It’s a strange experience re-viewing a movie half a century (or almost) after the first viewing. When ‘ Becket ‘ appeared on the Romanian screens the year must have been 1964 (the year the film production ) or 1965. My emotional and selective memory kept the character of Becket and the image of Richard Burton about whose career I was already fully aware that time. I did not know Peter O’Toole well yet, or in any case I was not aware enough of his stature. For reasons that only censorship in Romania at that time knows that film about pious Saint Thomas Becket was brought to screens, but the one about the hero dedicated to the Arab national cause ‘Lawrence of Arabia‘ was not. It’s probably only after I saw ‘ Man of La Mancha ‘ that I understood what a huge actor O’Toole was. The main lines of the conflict between King Henry II and the Bishop of Canterbury were clear to me, and I remembered them when half a life later we visited Canterbury and I stepped onto the tiles once stained with the blood of St. Thomas.

 

    source www.imdb.com/title/tt0057877/

source www.imdb.com/title/tt0057877/

 

Based on a play by Jean Anouilh ‘Becket’ was first a hit on Broadway (with Lawrence Olivier and Anthony Quinn in the lead roles) and then in the West End where Eric Porter and Christopher Plummer played directed by Peter Hall. Peter Grenville, the director of the American version assumed the task of directing the film produced at the legendary Shepperton Studios in England.  ‘Becket’ is a historical drama that largely follows the tradition of the great Shakespearean adaptation, however, the text of Jean Anhouilh balances the historical conflict with the story of a passionate friendship between two great men who have shared the stage history of the period in which they lived.

Almost a hundred years after the invasion of England, the Norman ruling class continues to be in conflict with the invaded Saxons. For Anhouilh the political dimension of the text is clear, the play was written and first staged in Paris 15 years of the liberation of France and the end of the collaboration with the German occupiers. Does Thomas Becket ‘s vision represents an absolution carried by Anhouil of the act of collaboration with the occupiers, in a situation when they know that violent resistance can lead to nothing but a heroic death? This dilemma is present mainly in the first part of the play and the film gradually shits its focus to the religious and personal conflicts between the two main characters. Becket’s character seems to be made ​​of the material of which martyrs are made, but historical righteousness is actually on King Henry’s side. Centralization of state and the principles of equality in face of the law of all citizens are historical phenomena that will prevail in the coming decades and will form the basis of the first written constitution in European history. Blood spilled in Canterbury , reconciliation and penance undertaken by king will cement the English nation and will define the balance of powers between the Kingdom and the Church of England.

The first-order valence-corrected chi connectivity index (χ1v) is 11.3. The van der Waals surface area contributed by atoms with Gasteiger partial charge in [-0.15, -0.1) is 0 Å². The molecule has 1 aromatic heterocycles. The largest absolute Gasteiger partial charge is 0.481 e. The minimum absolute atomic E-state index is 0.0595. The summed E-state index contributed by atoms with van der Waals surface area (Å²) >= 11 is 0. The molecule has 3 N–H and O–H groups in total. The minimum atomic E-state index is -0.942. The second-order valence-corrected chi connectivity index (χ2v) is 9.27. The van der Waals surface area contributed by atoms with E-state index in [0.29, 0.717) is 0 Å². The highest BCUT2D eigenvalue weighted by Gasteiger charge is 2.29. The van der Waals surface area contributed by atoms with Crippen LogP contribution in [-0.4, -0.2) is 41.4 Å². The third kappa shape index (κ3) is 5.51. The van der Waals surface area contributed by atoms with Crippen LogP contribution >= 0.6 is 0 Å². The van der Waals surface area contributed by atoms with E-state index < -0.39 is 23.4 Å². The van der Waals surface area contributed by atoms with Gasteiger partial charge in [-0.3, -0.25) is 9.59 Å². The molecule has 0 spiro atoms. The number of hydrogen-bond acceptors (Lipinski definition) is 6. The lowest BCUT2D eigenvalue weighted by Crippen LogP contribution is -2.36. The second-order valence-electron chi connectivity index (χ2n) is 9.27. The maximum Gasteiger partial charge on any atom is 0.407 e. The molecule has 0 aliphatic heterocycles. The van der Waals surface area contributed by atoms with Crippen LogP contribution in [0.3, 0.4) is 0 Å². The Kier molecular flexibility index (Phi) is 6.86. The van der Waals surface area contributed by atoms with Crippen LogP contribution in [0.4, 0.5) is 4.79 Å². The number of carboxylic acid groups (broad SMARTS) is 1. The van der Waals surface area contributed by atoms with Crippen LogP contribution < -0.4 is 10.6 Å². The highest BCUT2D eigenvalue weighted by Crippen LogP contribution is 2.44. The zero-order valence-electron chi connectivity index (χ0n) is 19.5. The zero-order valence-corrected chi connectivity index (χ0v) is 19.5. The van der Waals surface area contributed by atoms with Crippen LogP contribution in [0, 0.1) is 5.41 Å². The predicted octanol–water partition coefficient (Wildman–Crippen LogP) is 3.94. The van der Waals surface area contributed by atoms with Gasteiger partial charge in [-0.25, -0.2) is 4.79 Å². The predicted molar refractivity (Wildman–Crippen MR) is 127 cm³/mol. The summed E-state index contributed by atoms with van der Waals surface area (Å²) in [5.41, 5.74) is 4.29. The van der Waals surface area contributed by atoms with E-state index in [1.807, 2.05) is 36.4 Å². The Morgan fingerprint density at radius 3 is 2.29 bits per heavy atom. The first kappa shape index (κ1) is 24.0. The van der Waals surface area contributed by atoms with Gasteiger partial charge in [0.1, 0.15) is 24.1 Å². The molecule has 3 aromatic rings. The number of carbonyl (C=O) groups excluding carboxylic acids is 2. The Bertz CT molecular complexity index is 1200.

(video source warren12401)

 

Like many historical blockbusters of the time ‘Becket’ touches today in places other than the ones that resonated with the audiences half a century ago. The accuracy of the historical reconstruction has been perfected in many other productions that followed, on the other hand none brought on the same screen two great actors in film history at their maximum intensity. Burton was at the peak of his career, this was one of his last major roles before entering the descending slope (in roles on screen and in life). I dare say though that besides the fact that Burton’s eyes are more blue, Peter O’Toole surpasses him in almost all aspects and King Henry survives better than 50 years of life on the screen added to the 800 years of history. While Becket’s character evolves from Saxon nationalism to predictable holiness, King Henry is torn between blind faith in friendship, disappointment in the face of what he perceives to be betrayal, misunderstanding of the reasons and motivation of the actions of his friend, Machiavellianism and Pharisaism . O’Toole created with passion and cruelty a character whose cynicism includes all the psychological motivations for the acts they commit. The final scene includes the premises of reconciliation between state and church, by the King act of  apparent penance and hypocrite sanctification of the man whose death King Henry ordered, leading to the subordination of the  Church of England to the Crown. The balance of power between the two characters turned upside down in history.